In movie industry terms, the "summer movie season" actually begins before summer, on the first weekend in May (as in, this weekend, which is why we're resurrecting this post from March), and ends before summer, on the last weekend in August. There are 18 geek-centric major motion pictures scheduled for U.S. release in this time-span, so here's your rundown.
Based on early data—which for some films is sparse—I've arrogantly rated each movie on the only scale that matters: What point in the film's life cycle I'll make an effort to see it. The categories are: Opening Night, Opening Weekend, Full Price, Matinee, Rental, TV, or Never. All ratings are subject to change once I find out more about the films in question. (Don't ask me about torrenting; that's a whole other category.)
- Iron Man (May 2) Our lead-off hitter for the summer season, this one promises to be a lot of fun in a plot-optional, popcorn spectacle kind of way. The casting of Robert Downey Jr. as Tony Stark/Iron Man is inspired, and fanboy/director Jon Favreau looks to have gone the "it's a comic book, not high art" route of snarky cool. Plus, we get to see Jeff Bridges in a battlesuit at some point, which is just too surreal to miss. Rating: Opening Weekend. [Trailer here]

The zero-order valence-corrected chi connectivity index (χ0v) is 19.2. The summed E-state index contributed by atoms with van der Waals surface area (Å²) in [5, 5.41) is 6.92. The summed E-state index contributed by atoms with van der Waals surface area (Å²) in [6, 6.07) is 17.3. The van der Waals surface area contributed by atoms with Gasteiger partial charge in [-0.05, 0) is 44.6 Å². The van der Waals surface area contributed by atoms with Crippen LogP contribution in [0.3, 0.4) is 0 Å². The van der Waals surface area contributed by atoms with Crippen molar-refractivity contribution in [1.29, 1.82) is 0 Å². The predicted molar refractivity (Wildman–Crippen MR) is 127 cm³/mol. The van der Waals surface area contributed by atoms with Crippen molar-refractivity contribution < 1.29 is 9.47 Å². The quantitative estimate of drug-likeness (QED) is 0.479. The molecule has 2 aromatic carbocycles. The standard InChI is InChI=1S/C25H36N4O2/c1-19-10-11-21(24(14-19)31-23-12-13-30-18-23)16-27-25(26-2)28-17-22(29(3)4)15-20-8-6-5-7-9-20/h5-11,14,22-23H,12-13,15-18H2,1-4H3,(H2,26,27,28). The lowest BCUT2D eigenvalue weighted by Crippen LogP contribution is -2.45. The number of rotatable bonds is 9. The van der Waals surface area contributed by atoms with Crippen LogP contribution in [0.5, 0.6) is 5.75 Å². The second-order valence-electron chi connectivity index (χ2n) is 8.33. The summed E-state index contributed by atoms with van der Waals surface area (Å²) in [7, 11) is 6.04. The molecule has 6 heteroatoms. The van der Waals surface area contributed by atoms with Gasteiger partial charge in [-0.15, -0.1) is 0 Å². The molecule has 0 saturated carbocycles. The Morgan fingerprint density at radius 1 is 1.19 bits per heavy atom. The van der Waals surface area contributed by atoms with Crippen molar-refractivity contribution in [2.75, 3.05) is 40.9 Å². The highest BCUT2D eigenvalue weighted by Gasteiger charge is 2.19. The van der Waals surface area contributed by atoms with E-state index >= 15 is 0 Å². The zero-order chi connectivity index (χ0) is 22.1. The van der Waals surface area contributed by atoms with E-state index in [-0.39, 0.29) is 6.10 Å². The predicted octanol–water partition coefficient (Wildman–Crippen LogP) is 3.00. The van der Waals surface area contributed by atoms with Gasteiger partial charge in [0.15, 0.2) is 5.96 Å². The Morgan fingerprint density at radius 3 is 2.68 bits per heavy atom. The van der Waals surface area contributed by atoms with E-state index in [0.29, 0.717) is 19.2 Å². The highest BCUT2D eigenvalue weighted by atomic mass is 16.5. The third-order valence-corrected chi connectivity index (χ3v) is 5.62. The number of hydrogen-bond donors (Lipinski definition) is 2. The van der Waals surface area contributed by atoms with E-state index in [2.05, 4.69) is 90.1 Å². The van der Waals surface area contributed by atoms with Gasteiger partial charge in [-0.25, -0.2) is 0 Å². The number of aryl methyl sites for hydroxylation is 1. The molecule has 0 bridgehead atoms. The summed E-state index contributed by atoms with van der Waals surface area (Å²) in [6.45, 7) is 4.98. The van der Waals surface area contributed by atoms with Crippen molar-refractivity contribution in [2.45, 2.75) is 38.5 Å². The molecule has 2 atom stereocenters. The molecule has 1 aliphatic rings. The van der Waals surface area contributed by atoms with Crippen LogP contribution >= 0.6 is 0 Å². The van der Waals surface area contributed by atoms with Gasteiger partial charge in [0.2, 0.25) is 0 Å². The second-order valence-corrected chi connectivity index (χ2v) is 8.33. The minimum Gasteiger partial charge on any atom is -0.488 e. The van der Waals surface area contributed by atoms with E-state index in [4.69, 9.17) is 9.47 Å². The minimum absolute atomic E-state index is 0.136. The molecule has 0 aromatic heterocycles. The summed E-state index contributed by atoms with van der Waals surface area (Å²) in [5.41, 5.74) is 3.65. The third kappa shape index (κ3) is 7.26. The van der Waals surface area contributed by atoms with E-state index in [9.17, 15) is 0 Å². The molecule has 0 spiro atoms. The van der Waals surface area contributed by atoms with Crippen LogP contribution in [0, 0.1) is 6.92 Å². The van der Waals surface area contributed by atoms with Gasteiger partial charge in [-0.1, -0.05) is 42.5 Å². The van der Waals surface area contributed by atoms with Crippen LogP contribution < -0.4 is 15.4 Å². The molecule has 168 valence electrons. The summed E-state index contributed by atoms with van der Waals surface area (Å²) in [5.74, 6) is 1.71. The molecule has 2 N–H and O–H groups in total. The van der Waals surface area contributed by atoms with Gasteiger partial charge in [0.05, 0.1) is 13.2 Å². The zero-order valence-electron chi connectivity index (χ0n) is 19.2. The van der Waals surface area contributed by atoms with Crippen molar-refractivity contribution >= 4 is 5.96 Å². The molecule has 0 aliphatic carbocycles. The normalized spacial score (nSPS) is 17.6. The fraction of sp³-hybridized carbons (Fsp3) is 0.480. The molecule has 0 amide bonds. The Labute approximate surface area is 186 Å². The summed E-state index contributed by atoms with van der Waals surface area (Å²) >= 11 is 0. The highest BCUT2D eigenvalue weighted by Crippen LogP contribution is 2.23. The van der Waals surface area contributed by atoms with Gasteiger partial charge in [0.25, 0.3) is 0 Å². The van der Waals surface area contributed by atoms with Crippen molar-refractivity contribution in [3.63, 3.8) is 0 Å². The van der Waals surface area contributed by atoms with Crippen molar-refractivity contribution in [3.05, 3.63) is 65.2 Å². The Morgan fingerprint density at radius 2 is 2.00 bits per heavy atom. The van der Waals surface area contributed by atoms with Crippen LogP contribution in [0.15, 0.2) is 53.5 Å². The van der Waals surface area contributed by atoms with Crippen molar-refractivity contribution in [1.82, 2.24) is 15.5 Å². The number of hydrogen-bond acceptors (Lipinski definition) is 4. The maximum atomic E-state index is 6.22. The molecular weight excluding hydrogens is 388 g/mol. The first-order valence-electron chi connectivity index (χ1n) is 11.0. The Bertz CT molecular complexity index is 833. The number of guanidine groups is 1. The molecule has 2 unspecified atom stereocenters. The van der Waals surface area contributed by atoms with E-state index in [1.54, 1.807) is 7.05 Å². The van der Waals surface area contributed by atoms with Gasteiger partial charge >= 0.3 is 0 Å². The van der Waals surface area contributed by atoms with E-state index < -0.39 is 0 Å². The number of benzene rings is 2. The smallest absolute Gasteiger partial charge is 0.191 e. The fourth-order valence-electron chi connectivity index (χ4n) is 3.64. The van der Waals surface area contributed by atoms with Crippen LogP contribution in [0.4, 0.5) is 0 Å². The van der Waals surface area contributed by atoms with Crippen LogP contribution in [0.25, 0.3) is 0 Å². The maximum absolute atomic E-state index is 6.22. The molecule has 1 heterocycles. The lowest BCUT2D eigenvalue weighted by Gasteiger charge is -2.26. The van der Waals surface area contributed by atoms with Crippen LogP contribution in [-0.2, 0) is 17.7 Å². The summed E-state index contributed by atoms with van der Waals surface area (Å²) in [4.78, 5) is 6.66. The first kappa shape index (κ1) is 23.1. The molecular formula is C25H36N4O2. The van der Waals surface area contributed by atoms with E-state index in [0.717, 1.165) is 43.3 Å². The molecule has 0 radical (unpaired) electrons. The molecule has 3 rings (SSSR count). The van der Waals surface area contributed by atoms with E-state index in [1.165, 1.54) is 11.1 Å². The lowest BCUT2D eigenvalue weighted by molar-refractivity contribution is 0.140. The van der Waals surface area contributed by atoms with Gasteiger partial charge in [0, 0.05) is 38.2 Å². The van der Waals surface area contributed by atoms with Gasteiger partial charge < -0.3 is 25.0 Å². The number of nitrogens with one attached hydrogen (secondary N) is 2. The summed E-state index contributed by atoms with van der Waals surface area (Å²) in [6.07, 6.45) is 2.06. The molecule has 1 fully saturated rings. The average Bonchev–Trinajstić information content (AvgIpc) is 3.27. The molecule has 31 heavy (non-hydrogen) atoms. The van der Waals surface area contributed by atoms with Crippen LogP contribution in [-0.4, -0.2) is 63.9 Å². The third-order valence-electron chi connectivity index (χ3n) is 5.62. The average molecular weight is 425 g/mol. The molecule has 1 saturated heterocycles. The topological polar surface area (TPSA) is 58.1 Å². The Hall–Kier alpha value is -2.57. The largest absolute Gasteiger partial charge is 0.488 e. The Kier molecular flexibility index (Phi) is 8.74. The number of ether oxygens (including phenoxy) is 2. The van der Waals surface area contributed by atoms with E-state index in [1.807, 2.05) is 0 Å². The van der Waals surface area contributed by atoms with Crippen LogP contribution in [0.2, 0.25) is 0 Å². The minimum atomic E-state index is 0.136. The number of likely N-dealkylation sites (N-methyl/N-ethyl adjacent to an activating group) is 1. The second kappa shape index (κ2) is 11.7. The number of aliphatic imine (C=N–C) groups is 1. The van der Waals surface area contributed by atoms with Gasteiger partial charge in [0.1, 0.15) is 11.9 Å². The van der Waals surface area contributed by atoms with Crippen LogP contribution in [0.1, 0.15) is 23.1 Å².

- Speed Racer (May 9) The guys who wrote and directed the Matrix trilogy, which were basically overly serious live-action anime flicks, are doing an overly serious live-action rendition of one of the most juvenile anime series ever. The effects look like a CGI Hot Wheels racetrack come to life, the frenetic visual tone looks seizure-inducing, and the film is way overcast with expensive heavies who are probably going to mail in the performances for the paychecks. Oh, and it's a PG-rated kids flick. Expect this to be the first major flop of the season. Rating: TV. [Trailer here]
- The Chronicles of Narnia: Prince Caspian (May 16) It looks and sounds and feels and has the same cast and director and scriptwriter and producer and effects house as The Lion, the Witch, and the Wardrobe. If you liked that, you'll like this, though I found the first film to be a lightweight, kid-friendly Lord of the Rings substitute. Which was the point. Rating: Rental. [Trailer here]
- Indiana Jones and the Kingdom of the Crystal Skull (May 23) The first mass-appeal "Holy crap, everybody has to see this" film of the year. Despite my misgivings about this Indy indulging in a UFO hysteria plot, possibly introducing Shia Labeouf as Indy's son so the franchise can go on without Harrison Ford, and the general Episode I vibe coming off the flick, you still have to roll the dice on this being even half as good as Raiders. Rating: Opening Weekend. [Trailer here]
- The Happening (June 13) The latest attempt by director M. Night Shyamalan to prove that The Sixth Sense wasn't just beginners' luck, this one chronicles Mark Wahlberg (bad sign) as he attempts to save his family from an epidemic that causes millions of people to commit suicide. Based on how Shyamalan's films have been trending, there's a chance this movie could have the same effect. Rating: TV. [Trailer here]